Delivering food to senior population takes on new role during the pandemic
STEAMBOAT SPRINGS — Mountain View Manor senior apartment resident Vi Look misses going to the Steamboat Springs Community Center to catch up with her friends four days a week as part of the Routt County Council on Aging’s senior Eat and Greet program.
“Not be able to go to the center and eat and have the visiting and stuff, well yeah I miss that,” Look said. “I guess I’m a visitor — I like to visit.”
In-person senior lunches were suspended early last month in an effort to keep COVID-19 from spreading through the especially vulnerable senior population. These lunches are traditionally provided in Steamboat on Mondays, Tuesdays, Thursdays and Fridays; in South Routt on Mondays, Wednesdays and Fridays; and in Hayden on Tuesdays and Thursdays to people 60 and older.
The lunches not only provided nutrition but also a social connection for a group of people who can feel isolated at times.
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“I did get a call today from a gentleman who asked if things were back to normal yet? I had to tell him, ‘No, not even close,’” said Routt County Council on Aging Executive Director April Sigman.
The man’s desire to get back with his friends is being felt by the entire community, and the organizations that serve these various groups of individuals are doing their best to keep them informed and safe.
“Everybody’s talking about the economy and the food and the needs,” Sigman said. “But social isolation has such an impact on mental health as well.”
And because of the social distancing restrictions currently in place, Sigman has become creative when it comes to reaching out. She has formed a phone connection tree that utilizes a group of about 20 volunteers who reach out to 140 households. The volunteers have been given a list of conversation starters and reminders about services offered.
So far the system seems to be working, and she said most of the seniors she’s spoken with seem to be doing well during this time of isolation.
“One woman in particular said that she has been contacted by her children more in the last two weeks than she has been in the last year,” Sigman said.
Routt County Council on Aging has shifted all meals to delivery, handing out 240 meals to the Steamboat, Hayden and Oak Creek areas it serves.
“We’ve definitely put in procedures, and everybody is using hand sanitizers, wearing gloves, not coming into direct contact with any of the clients,” Sigman said. “We are knocking and then leaving the food at the door. If we don’t have an acknowledgment of some sort, whether it’s a phone call or we can hear them through the door, then we’re not leaving perishables.”
Looks and other residents at Mountain View Manor in downtown Steamboat have signed up to receive meals from the Council on Aging. She said deliveries are left outside the apartment building, and once the driver is a safe distance away, the residents go outside and pick up food.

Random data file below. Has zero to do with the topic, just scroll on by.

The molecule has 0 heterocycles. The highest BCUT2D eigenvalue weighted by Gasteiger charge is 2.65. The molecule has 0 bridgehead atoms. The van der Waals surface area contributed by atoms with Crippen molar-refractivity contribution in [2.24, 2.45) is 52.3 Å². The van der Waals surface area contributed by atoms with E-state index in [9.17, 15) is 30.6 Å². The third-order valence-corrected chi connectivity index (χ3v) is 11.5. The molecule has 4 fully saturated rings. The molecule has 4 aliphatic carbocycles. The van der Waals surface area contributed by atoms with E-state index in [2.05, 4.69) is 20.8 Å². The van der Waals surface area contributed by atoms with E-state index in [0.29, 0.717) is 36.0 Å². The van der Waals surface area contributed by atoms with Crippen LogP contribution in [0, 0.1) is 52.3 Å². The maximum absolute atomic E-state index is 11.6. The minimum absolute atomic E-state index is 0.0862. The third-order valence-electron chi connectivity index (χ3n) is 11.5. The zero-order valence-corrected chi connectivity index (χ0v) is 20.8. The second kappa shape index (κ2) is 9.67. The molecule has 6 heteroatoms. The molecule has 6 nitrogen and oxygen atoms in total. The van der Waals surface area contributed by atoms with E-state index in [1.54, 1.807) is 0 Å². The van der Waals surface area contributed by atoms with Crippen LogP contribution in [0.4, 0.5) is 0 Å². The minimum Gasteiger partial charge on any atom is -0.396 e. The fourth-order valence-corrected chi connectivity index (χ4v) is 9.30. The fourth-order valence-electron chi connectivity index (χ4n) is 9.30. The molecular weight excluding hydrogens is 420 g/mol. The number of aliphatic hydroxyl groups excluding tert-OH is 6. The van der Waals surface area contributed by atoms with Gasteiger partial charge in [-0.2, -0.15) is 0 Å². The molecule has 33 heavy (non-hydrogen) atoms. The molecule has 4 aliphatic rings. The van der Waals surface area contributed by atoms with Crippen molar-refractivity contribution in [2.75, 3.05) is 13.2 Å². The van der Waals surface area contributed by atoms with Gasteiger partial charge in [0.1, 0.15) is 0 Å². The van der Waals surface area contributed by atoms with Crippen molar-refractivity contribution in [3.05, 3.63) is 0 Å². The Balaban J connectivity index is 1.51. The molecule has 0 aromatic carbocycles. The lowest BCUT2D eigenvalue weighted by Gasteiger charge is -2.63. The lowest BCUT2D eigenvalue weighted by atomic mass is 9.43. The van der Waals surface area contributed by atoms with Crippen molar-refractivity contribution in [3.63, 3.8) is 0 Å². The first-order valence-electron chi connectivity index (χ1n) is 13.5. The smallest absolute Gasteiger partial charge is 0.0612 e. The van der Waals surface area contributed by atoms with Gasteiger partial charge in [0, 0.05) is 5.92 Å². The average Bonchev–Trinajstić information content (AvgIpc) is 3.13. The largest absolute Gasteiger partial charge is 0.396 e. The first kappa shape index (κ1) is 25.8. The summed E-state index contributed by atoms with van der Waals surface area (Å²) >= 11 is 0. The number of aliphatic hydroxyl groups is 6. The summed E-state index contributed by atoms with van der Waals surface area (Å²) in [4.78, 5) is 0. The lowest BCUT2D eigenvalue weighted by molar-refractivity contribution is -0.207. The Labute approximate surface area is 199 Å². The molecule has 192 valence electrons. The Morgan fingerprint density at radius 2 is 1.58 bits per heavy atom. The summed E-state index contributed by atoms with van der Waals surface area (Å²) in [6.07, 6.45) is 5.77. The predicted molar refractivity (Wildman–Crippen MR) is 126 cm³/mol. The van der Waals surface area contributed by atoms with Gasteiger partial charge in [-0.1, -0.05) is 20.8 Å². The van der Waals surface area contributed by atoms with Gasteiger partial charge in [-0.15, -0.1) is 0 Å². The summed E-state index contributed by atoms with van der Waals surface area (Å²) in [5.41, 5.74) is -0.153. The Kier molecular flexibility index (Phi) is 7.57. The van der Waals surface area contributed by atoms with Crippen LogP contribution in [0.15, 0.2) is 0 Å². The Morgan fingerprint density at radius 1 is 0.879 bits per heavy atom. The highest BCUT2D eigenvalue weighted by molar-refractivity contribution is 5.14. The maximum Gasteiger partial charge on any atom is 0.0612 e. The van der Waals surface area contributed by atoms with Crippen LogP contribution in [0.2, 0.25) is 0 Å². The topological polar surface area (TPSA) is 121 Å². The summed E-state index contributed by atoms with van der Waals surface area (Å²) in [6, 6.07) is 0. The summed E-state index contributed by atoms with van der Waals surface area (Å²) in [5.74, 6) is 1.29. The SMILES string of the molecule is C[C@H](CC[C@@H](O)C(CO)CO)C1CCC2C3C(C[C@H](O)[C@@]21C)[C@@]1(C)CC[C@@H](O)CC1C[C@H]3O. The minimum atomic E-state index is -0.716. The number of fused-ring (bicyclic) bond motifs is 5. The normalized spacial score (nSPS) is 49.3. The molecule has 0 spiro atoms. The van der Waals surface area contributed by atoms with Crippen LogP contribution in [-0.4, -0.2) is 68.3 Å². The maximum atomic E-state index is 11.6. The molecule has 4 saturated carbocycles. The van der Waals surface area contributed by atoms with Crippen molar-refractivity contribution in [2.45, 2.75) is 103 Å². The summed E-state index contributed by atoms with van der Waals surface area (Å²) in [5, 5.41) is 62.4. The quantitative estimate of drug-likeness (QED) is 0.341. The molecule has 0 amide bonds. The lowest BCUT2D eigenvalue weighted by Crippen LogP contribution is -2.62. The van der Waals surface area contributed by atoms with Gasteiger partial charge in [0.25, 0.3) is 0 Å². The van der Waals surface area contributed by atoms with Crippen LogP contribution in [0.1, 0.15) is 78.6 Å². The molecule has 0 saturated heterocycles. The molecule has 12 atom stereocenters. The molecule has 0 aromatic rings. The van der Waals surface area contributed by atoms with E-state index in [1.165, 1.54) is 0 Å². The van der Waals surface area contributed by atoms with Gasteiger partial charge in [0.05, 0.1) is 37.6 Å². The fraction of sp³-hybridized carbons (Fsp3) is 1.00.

“It’s nice that we have a good meal every day, and they do good food,” Look said.”
The organization also delivers frozen meals on Wednesdays and over the weekend so that seniors have at least one meal a day and provides rides to doctor’s appointments and will go to the grocery store for seniors.
And beginning next week, the Council on Aging will be delivering senior commodities boxes on behalf of LiftUp of Routt County. Anybody 60 and older who normally gets a monthly box from LiftUp will now have it delivered to them by Council on Aging volunteers.
Epidemiologist Jenny Campbell was hired by Routt County a week ago and is leading a task force focused on the community’s high-risk populations, which includes seniors. She has already touched base with the Council on Aging.
“I’ve talked with April to kind of review their protocols and to make sure they’re using personal protective equipment and they’re using gloves when they’re packing the food and delivering it, which is great,” Campbell said. “We are just reinforcing guidelines for the seniors about just how important it is to maintain social distancing from each other.”
And even though it’s difficult, she in encouraging seniors to take the stay-at-home orders seriously even when it comes to family members living outside their households.
“We are really trying to discourage any visits like that,” Campbell said. “That’s the point of the stay-at-home order, and it is particularly important for this elderly population.”
Instead, she said people should pick up the phone, use Skype or some other forms of virtual communication. She has even heard of family members driving by a home or talking to a senior resident through a closed window.
For now, Look is just happy that the meals are still coming, and she’s looking forward to the day when she can visit again with friends at the community center.
“We’ll ride it out, and it’ll be fine,” Look said. “We have the Lord and that’s one good thing. That’s the best part of it.”
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